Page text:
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Old Plonker

Team TT
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About Old Plonker

  • Rank
    TT Gold Member

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  • Gender
    Male
  • Location
    Colorado
  • Interests
    CRF150R Trail Bike Conversion
    Beta X-Trainer 300

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  1. Old Plonker

    200rr or ????

    I don't completely agree with you on this. If you said that a ride video shows more about the rider than it does the bike, I'd be with you completely. But when you listen to the sound of the bike with a range of rider skills, the full story (at least the full story of how the engine performs) begins to unfold. When you add to that the descriptions of their rides from a variety of testers, it informs your ears to the nuances of the engine sounds. Unless we're racers, we seldom get to ride a bike at the limits all the time. On a group ride, we're often behind someone who's slower than we'd like, so we know how a good bike sounds when we're just putting a gear or two high without much throttle. As @shrubitup observed about a previous video, when the rider was poking along, "...bike sounded rich above idle and then was fine more fully upon the needle." OK, that's probably a jetting problem, so no sweat. I would say that the bike goes good when you are not in "balls to the wall" mode. When you listen to the bike when ridden at real speed, it has that angry hornet sound of a tuned 125 ripping it up (can hardly hear gear changes, just a near-constant shriek). In the words of the anonymous tester that @Roon quoted above, "Compared to a typical 125, it has more bottom end, broader power/less hit, and revs out about as well. Also has an eagerness to pick up revs like a good 125." My ears tell me some of that, and the part about more bottom end and broader power with less hit is typical of good 200s. So no unpleasant surprises there. What I get from watching the videos and reading the reviews is that this is a bike I must ride, and I better be prepared to spend some money before I do! But, like you say, the proof is in the riding, not before.
  2. Old Plonker

    200rr or ????

    Some interesting numbers: These bikes are close to each other in specs, but I'm guessing that they are very different in character. I like the slightly longer stroke of the RR vs the EXC for bottom-end torque. In an article in the August 2005 issue of Dirt Bike, Dave Simon was quoted, regarding a 2005 200 EXC he built for Malcolm Smith, as having said that the stock 200 EXC made 36hp, and his mildly modded engine (exhaust port cleanup, flow splitters, and Gnarly w/TurbineCore) made 41hp with wide and smooth powerband. I'm guessing that the 200RR fits somewhere in that range. 2015 dyno chart showed the XT making about 33hp vs 300RR's 43hp. Edit: can't make this redundant chart go away.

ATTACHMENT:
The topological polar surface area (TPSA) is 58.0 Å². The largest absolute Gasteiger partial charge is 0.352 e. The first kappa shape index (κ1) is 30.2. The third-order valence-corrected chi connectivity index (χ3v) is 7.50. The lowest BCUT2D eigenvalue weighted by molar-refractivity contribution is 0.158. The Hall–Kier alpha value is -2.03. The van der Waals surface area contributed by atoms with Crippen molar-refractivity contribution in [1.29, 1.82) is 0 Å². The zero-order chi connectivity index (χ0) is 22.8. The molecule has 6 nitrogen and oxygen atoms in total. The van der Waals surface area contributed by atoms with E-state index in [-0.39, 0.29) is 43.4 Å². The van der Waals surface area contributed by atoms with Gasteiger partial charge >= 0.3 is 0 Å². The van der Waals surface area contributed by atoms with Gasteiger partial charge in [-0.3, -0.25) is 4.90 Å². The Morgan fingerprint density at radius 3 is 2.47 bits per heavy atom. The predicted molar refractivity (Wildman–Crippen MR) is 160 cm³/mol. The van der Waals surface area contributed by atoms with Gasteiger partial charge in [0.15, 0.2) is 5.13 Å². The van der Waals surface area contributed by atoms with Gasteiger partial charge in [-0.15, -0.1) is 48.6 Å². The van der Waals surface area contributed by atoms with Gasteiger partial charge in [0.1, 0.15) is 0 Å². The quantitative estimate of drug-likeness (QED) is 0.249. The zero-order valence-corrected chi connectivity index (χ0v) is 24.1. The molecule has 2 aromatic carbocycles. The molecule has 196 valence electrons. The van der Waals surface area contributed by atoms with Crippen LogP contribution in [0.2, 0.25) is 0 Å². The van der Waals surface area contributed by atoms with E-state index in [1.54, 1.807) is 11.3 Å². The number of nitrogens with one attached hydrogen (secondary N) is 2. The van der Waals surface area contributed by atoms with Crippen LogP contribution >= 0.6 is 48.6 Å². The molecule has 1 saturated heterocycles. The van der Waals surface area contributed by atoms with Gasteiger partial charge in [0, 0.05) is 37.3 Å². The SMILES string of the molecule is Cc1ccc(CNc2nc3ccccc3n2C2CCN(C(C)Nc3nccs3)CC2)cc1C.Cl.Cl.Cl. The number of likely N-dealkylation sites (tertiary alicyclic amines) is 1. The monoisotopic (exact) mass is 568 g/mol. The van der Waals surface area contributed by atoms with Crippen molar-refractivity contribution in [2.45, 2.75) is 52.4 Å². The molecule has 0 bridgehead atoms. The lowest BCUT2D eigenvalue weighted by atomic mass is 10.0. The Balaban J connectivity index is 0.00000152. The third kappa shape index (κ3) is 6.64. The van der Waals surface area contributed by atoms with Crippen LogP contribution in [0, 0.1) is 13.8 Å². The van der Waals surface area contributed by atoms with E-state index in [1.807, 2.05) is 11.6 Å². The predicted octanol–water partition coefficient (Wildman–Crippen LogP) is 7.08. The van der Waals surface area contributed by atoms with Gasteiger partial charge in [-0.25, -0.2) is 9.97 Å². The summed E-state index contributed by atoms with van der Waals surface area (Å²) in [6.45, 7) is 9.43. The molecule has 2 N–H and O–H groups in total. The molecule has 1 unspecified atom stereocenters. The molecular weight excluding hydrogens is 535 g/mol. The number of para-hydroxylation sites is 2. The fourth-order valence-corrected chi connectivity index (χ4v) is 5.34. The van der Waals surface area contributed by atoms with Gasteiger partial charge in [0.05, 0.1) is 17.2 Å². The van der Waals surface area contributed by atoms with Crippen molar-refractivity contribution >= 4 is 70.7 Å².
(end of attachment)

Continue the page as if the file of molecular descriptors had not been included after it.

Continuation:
3. Old Plonker

    200rr or ????

    I want to hang out in Red's shop! I'll even bring some Moose Drool. The only thing is, where's the dart board?
  4. Old Plonker

    Beta Factory Demo tour coming

    If I hadn't fallen on my ass in the snow and wrecked my back I'd be there. Ride the 200 for us and let us in on its goodness?
  5. Old Plonker

    Plated bike

    Yeah!!!!! But there are so many plated smokers in CO that it's probably already taken.
  6. Old Plonker

    Beta Demo day 12/15 Dacono Colorado 200RR news

    I'll be out at Ram Off-Road Park in the Springs Saturday morning, but won't be riding due to injury. Looking forward to at least seeing and hearing the 200RR roosting, and talking to guys who get to ride it. I hope your daughter loves it! You too. Enjoy.
  7. Old Plonker

    KLX140G Performance Feedback Wanted

    @zrxer, this is a current thread on engine upgrades for the XR engine:
  8. Old Plonker

    KLX140G Performance Feedback Wanted

    If you are into projects, this is a good example of where you can go with an XR: This is the same @chadzu that's in the GPX thread above. As he says many times in many posts here and elsewhere, a build like this is never inexpensive, and he does them because he loves the shop time and the sense of fulfillment of creating something really special. Old-school becomes new in ways we wish the big manufacturers could understand and build for us. @woodsryder lucked out and found a custom BBR frame with a 218cc Powroll engine to build this 183 lb frankenbike: Too bad the pictures disappeared, because it is a pretty little bike. Anyway, good luck on your journey, and have fun with whatever you choose.